University education in the Caribbean is now extremely expensive and some regional governments are understood to be looking towards foreign institutions to provide their students with post-secondary education which might be less costly.
While on a six-day visit to Ontario this week, Montserrat’s Chief Minister Reuben Meade met with Carleton University officials to discuss ways in which students in his British Overseas territory might be able to access more cost-effective tertiary education at the Ottawa-based comprehensive university.
Meade told Share it currently costs his government close to Can $12,000 a semester (tuition is not included) for a student to attend the University of the West Indies (UWI). Caribbean governments subsidise the cost for their students to enrol in the regional university.
“The UWI is still the institution of preference for us, but we recognize that it has to ensure that it meets the challenges of the region,” said Meade who was in Toronto last weekend for the Montserrat Association of Toronto’s 35th anniversary gala. “It’s very expensive to attend the UWI when you compare the cost with some off-shore universities and we are looking to broaden the scope of opportunities for our nationals. When we do a comparative analysis, we recognize that the cost of attending some overseas universities is cheaper.”
Montserrat has the smallest population in the Caribbean with nearly 5,000 residents living in the north of the island.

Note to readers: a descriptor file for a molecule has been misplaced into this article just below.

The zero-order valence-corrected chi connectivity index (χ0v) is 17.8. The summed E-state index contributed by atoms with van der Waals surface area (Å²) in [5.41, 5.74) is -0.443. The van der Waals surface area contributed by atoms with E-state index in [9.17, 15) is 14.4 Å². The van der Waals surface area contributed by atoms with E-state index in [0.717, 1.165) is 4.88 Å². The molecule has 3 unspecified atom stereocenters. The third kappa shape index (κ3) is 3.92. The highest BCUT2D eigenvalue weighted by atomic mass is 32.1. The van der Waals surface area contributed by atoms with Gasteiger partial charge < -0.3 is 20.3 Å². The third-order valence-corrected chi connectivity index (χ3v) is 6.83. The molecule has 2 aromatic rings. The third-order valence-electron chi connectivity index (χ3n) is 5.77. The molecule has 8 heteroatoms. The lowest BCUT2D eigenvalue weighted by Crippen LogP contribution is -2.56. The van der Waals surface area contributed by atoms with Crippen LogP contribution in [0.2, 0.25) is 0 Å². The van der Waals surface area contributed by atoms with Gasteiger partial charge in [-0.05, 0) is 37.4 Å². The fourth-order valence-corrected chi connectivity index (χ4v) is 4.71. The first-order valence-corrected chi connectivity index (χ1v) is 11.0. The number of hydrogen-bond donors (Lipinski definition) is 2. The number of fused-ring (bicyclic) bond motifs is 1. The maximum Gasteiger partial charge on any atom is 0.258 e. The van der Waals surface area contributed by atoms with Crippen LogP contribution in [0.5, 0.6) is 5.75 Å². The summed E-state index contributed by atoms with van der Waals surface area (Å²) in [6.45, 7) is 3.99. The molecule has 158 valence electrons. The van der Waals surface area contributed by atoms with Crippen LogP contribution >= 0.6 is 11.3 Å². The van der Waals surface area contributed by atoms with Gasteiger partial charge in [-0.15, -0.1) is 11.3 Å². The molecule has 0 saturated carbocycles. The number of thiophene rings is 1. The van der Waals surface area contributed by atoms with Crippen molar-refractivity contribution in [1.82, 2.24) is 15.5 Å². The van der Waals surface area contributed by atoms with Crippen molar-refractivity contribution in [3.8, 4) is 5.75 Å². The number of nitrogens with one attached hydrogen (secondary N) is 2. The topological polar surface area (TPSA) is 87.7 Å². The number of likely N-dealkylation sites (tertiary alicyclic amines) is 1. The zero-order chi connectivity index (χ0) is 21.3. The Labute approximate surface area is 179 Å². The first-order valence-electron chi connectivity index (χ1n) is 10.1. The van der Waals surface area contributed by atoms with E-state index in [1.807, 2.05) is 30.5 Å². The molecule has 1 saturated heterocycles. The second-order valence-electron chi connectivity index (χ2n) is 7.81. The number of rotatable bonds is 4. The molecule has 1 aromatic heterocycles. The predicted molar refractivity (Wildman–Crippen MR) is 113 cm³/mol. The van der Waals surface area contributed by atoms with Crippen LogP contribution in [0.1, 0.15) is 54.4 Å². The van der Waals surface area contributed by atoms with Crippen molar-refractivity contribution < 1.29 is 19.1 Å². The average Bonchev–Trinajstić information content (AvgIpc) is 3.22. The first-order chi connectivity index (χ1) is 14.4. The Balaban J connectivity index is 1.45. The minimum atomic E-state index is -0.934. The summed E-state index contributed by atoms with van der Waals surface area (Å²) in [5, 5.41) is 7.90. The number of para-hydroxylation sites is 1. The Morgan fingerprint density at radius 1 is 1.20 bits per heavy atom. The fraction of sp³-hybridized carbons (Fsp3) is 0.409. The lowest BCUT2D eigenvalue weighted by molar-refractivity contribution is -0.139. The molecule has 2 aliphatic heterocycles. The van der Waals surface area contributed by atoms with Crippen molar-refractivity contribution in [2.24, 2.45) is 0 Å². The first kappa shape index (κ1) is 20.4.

In 1995, the island’s dormant Soufriere Hills volcano erupted with deadly force, killing 20 people and burying the island’s capital – Plymouth — in the south. The island’s population was reduced from 12,000 to about 2,500 in the aftermath of the eruption with many residents fleeing to neighbouring Caribbean islands, England and North America.
Last February, a partial collapse of the lava dome sent a column of ash almost 20,000 feet into the air, forcing flight disruptions in and out of Antigua, Dominica, Guadeloupe, St.Kitts/Nevis, St. Maarten and Anguilla.
Meade estimates it will take many years before Plymouth is re-occupied.
“It will not happen in my lifetime or that of my grandchildren and they are only five years old,” he said. “It’s too recent an activity to risk any investment. We will use it as a tourist attraction and we plan to install a visitors’ interpretation centre where people can see what Plymouth was like before, during and after the eruption.”
Several long-serving members of the local Montserrat Association of Toronto were recognized for their significant contributions over the last three decades at last Saturday’s celebratory event. They included James Meade, Bernadette Boodie, Izora Riley, Alfreda Modeste, Clara Neequaye, Susannah Bradshaw, Franklin White, Rosemary Irish and Annette Paul.
Bursaries established by health care professional and educator Mary Glavassevich were also presented to Brian Lynch and Colvert Paul.
Lynch, an Ontario scholar and Dr. Norman Bethune Collegiate graduate, is enrolled in Queen’s University Life Sciences program. He’s also a Royal Conservatory of Music associate who holds a Piano Performance diploma.
Last December, Paul graduated with a Business Administration diploma from Humber College. He will enrol in York University’s Bachelor of Human Resources program in September.